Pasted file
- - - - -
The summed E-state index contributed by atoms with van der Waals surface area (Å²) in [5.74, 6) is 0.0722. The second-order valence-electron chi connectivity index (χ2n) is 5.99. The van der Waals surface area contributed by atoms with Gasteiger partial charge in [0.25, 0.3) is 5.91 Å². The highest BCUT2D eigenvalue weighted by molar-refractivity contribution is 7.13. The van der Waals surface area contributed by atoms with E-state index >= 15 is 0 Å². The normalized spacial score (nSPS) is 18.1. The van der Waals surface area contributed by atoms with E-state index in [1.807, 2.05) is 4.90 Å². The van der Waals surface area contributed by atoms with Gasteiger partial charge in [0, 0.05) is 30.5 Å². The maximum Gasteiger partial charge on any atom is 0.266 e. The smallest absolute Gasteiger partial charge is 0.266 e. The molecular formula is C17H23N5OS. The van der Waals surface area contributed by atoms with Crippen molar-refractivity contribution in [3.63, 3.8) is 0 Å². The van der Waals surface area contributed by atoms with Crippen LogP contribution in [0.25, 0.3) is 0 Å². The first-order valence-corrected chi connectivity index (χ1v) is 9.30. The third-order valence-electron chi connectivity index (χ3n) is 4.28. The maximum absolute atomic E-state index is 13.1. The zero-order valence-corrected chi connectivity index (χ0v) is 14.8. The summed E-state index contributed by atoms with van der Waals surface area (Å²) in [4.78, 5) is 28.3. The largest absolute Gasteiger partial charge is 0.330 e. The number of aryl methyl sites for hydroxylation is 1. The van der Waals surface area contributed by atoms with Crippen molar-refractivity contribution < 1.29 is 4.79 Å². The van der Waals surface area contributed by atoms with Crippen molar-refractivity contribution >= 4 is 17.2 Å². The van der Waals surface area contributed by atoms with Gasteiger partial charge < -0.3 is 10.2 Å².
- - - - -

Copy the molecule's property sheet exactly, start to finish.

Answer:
The summed E-state index contributed by atoms with van der Waals surface area (Å²) in [5.74, 6) is 0.0722. The second-order valence-electron chi connectivity index (χ2n) is 5.99. The van der Waals surface area contributed by atoms with Gasteiger partial charge in [0.25, 0.3) is 5.91 Å². The highest BCUT2D eigenvalue weighted by molar-refractivity contribution is 7.13. The van der Waals surface area contributed by atoms with E-state index >= 15 is 0 Å². The normalized spacial score (nSPS) is 18.1. The van der Waals surface area contributed by atoms with E-state index in [1.807, 2.05) is 4.90 Å². The van der Waals surface area contributed by atoms with Gasteiger partial charge in [0, 0.05) is 30.5 Å². The maximum Gasteiger partial charge on any atom is 0.266 e. The smallest absolute Gasteiger partial charge is 0.266 e. The molecular formula is C17H23N5OS. The van der Waals surface area contributed by atoms with Crippen molar-refractivity contribution in [3.63, 3.8) is 0 Å². The van der Waals surface area contributed by atoms with Crippen LogP contribution in [0.25, 0.3) is 0 Å². The first-order valence-corrected chi connectivity index (χ1v) is 9.30. The third-order valence-electron chi connectivity index (χ3n) is 4.28. The maximum absolute atomic E-state index is 13.1. The zero-order valence-corrected chi connectivity index (χ0v) is 14.8. The summed E-state index contributed by atoms with van der Waals surface area (Å²) in [4.78, 5) is 28.3. The largest absolute Gasteiger partial charge is 0.330 e. The number of aryl methyl sites for hydroxylation is 1. The van der Waals surface area contributed by atoms with Crippen molar-refractivity contribution < 1.29 is 4.79 Å². The van der Waals surface area contributed by atoms with Crippen molar-refractivity contribution >= 4 is 17.2 Å². The van der Waals surface area contributed by atoms with Gasteiger partial charge < -0.3 is 10.2 Å².